Cummins Turns Landfill Gas Into Power for Delaware Customers

Dignitaries including Delaware Gov. Jack A. Markell attended a ground breaking ceremony this summer for an innovative energy solution at Croda Inc. in Delaware featuring Cummins’ combined heat and power systems running on landfill gas.

Construction started earlier this summer on a first of its kind project for Cummins that will use landfill gas and the Company’s combined heat and power (CHP) systems to provide industrial customers in Delaware with a clean, sustainable source of energy.

The first recipient will be Croda Inc.’s Atlas Point chemical manufacturing plant in New Castle, Del. Croda, a global company with operations in 33 countries, estimates the project will provide enough energy to cover about 55 percent of its operations at Atlas Point.

Over the next two years, the City of Wilmington’s Wastewater Treatment Plant and the Port of Wilmington will join the system, also using Cummins’ combined heat and power systems running on landfill gas.

“Croda has a global goal to obtain 25 percent of its energy needs from non-fossil sources by 2015 and we are excited that this venture will help us achieve that goal,” said Croda Inc. President Kevin Gallagher, who estimates Croda’s investment will pay for itself in five or six years.

The project has gotten the attention of Delaware Gov. Jack A. Markell. He applauded Croda at a groundbreaking ceremony for the $6 million project on June 7 (2012).

“This project saves energy costs for a company that has chosen to locate here while putting more people to work,” Markell said. “We applaud Croda’s investment in Delaware, both environmentally and economically.”

Don Gesick, Cummins’ General Manager – Energy Solutions, said Cummins is excited to take a leadership role in providing Croda and its other customers with a “comprehensive, efficient and green solution.”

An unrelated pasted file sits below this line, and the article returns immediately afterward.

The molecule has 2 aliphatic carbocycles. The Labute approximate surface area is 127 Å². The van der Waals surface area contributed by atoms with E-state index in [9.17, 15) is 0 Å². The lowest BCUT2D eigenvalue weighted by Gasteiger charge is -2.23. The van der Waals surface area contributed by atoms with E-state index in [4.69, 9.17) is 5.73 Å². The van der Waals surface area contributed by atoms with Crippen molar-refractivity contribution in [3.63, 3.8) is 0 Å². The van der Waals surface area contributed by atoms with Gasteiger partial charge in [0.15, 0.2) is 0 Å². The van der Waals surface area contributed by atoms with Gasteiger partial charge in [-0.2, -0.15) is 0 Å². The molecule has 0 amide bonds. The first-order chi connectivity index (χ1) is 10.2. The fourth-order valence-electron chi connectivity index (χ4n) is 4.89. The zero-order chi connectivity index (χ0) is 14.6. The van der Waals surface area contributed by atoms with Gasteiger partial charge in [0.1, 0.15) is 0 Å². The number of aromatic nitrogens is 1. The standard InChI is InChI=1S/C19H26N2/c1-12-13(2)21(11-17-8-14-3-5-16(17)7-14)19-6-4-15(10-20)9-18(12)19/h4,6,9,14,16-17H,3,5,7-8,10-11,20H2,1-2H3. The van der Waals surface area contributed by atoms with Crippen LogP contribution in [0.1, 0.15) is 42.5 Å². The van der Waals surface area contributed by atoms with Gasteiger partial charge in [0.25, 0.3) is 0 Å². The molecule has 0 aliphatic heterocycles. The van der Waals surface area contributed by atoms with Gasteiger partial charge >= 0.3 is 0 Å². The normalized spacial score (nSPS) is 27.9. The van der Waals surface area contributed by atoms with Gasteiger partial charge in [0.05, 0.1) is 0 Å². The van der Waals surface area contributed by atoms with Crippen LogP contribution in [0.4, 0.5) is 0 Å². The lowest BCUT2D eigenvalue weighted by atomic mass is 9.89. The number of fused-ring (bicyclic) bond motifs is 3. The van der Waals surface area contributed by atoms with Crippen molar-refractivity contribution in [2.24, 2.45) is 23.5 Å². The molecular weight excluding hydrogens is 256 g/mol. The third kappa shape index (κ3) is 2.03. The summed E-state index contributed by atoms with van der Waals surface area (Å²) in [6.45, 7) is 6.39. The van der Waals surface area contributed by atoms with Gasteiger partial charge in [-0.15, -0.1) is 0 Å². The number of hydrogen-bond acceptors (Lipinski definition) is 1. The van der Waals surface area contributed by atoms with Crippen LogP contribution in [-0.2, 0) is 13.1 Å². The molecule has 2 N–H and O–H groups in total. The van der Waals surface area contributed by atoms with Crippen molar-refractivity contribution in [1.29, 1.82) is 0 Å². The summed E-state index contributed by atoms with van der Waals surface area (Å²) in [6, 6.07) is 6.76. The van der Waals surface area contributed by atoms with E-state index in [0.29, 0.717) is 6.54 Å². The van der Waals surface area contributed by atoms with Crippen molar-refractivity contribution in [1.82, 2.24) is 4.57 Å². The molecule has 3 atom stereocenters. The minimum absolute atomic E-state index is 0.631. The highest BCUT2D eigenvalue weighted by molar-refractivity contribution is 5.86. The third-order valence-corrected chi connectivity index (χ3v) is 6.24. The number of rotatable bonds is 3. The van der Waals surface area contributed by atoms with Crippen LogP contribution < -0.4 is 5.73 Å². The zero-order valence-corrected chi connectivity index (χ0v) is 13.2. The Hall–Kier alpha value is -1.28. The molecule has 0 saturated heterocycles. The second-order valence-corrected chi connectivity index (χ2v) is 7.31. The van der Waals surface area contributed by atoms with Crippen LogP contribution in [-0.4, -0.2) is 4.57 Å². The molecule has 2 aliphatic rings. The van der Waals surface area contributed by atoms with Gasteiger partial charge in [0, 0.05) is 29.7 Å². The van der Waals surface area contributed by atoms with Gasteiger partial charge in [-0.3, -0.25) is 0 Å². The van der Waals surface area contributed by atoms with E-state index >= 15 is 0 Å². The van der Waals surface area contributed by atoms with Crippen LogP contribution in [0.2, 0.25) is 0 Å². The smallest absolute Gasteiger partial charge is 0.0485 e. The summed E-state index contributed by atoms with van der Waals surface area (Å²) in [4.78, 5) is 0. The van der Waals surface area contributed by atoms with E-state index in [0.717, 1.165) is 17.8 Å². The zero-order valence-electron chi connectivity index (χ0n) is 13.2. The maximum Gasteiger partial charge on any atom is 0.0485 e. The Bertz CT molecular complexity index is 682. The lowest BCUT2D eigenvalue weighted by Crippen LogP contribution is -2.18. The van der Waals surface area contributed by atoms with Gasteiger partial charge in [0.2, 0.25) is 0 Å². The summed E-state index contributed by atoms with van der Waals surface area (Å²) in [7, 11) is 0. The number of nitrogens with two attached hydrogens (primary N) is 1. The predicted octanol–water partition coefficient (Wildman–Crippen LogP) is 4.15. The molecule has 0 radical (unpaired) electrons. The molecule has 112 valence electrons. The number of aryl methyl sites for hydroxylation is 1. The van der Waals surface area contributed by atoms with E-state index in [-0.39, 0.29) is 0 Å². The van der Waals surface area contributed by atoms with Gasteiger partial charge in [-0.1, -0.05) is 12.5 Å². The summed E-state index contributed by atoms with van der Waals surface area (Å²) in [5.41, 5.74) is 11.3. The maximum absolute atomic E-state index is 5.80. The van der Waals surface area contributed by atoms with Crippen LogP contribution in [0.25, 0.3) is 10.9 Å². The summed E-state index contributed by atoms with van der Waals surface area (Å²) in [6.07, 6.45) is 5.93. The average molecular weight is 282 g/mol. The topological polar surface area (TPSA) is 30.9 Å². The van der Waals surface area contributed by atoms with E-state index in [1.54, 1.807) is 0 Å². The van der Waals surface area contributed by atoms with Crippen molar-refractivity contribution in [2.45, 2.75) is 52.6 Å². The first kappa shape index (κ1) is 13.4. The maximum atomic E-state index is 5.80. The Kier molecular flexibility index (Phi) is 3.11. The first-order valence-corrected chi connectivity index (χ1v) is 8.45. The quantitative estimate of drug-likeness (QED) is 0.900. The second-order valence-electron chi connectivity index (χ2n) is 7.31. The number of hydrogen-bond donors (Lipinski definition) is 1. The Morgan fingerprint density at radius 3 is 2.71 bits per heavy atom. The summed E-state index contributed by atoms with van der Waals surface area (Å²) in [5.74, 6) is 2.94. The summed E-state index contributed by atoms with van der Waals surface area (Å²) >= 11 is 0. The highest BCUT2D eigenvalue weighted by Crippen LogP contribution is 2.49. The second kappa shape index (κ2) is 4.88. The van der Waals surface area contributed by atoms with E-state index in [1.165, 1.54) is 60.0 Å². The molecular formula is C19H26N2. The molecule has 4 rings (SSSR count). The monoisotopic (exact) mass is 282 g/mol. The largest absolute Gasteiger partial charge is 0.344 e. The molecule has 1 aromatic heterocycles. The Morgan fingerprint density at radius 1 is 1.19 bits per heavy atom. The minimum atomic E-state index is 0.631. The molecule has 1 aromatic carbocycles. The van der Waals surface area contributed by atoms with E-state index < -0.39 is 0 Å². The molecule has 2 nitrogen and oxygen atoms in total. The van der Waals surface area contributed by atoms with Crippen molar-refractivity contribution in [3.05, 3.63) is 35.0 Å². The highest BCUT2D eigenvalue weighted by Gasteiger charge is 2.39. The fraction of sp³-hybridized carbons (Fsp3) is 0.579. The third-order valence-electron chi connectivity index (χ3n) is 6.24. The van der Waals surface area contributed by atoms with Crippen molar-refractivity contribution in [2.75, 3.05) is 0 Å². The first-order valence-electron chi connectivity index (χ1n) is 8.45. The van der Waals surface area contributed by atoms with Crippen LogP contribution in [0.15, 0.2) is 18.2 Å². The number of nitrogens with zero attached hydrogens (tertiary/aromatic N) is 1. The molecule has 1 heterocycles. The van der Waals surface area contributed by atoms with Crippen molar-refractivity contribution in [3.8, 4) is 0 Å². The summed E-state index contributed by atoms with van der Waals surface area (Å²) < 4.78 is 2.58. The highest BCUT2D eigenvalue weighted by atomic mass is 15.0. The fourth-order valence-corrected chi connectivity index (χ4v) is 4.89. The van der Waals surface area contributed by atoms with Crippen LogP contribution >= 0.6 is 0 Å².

“Instead of the landfill gas being flared into the atmosphere, this system brings the gas directly to Croda and our other partners, reducing emissions,” he added. “The CHP system then allows for maximum productive use of the renewable energy.”

Construction on the Croda project started in June and is expected to wrap up sometime in the fall of 2012. Croda estimates the initiative will replace 2.2 megawatts of utility-supplied electricity, reducing annual greenhouse gas emissions equivalent to removing 33,000 passenger cars from the road.

The wastewater treatment plant project, part of an overall city Sustainable Energy Initiative costing $50.5 million, will be even bigger. The city expects to produce 4.4 megawatts of energy – essentially enough power to take the plant off the grid if officials wanted.

The Port of Wilmington is looking for a system to generate about 2 megawatts of power to help meet its overall power needs.

While it’s fairly common for landfills to use the gas they generate to power aspects of their operations or create energy that they then sell to a utility, rarely is the gas pumped off site to meet the energy needs of multiple companies and agencies. The use of CHP systems to get the most of the energy produced makes this initiative even more unusual.

Here’s how the project works: Cummins Power Generation obtained the right to use the landfill gas from the Delaware Solid Waste

Authority, which runs the 500-acre Cherry Island Landfill. The gas is currently being released by means of a flare to keep it from building up in the landfill.

More than 50 percent of landfill materials are organics and suitable for anaerobic digestion that yields biogas, typically about 50 percent methane. Gas-powered generator sets and on-site power plants can be designed to run on gas with low or variable energy content.

When the Delaware project is up and running, the gas will be collected and conditioned at the landfill, then piped to Croda and the other customers. The Croda plant is about four miles from the landfill.

Once it reaches its destination, the gas will fuel a Cummins CHP system that will produce electricity while also capturing the heat from generators that otherwise would be lost. Up to 85 percent of the available energy output with a combined heat and power system can be used productively.